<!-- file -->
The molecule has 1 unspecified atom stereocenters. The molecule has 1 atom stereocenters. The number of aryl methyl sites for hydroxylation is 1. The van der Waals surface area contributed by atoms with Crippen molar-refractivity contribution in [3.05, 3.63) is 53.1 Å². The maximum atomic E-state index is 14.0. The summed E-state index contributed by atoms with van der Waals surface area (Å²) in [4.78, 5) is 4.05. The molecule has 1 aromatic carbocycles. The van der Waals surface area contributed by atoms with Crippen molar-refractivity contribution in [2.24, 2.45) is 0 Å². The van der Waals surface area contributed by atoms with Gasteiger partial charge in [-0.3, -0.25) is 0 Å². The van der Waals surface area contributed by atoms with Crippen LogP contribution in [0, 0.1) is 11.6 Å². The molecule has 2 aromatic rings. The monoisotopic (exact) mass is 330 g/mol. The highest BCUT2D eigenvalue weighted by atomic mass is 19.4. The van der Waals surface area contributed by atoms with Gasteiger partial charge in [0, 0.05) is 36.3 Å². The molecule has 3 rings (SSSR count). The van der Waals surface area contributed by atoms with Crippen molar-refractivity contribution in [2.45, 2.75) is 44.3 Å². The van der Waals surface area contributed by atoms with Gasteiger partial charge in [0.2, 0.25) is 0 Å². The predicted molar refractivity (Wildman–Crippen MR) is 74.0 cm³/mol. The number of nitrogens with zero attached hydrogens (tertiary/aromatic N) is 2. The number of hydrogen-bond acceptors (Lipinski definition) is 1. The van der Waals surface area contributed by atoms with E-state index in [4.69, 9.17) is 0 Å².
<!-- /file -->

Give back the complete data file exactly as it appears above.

The molecule has 1 unspecified atom stereocenters. The molecule has 1 atom stereocenters. The number of aryl methyl sites for hydroxylation is 1. The van der Waals surface area contributed by atoms with Crippen molar-refractivity contribution in [3.05, 3.63) is 53.1 Å². The maximum atomic E-state index is 14.0. The summed E-state index contributed by atoms with van der Waals surface area (Å²) in [4.78, 5) is 4.05. The molecule has 1 aromatic carbocycles. The van der Waals surface area contributed by atoms with Crippen molar-refractivity contribution in [2.24, 2.45) is 0 Å². The van der Waals surface area contributed by atoms with Gasteiger partial charge in [-0.3, -0.25) is 0 Å². The van der Waals surface area contributed by atoms with Crippen LogP contribution in [0, 0.1) is 11.6 Å². The molecule has 2 aromatic rings. The monoisotopic (exact) mass is 330 g/mol. The highest BCUT2D eigenvalue weighted by atomic mass is 19.4. The van der Waals surface area contributed by atoms with Gasteiger partial charge in [0, 0.05) is 36.3 Å². The molecule has 3 rings (SSSR count). The van der Waals surface area contributed by atoms with Crippen molar-refractivity contribution in [2.45, 2.75) is 44.3 Å². The van der Waals surface area contributed by atoms with Gasteiger partial charge in [0.2, 0.25) is 0 Å². The predicted molar refractivity (Wildman–Crippen MR) is 74.0 cm³/mol. The number of nitrogens with zero attached hydrogens (tertiary/aromatic N) is 2. The number of hydrogen-bond acceptors (Lipinski definition) is 1. The van der Waals surface area contributed by atoms with E-state index in [4.69, 9.17) is 0 Å².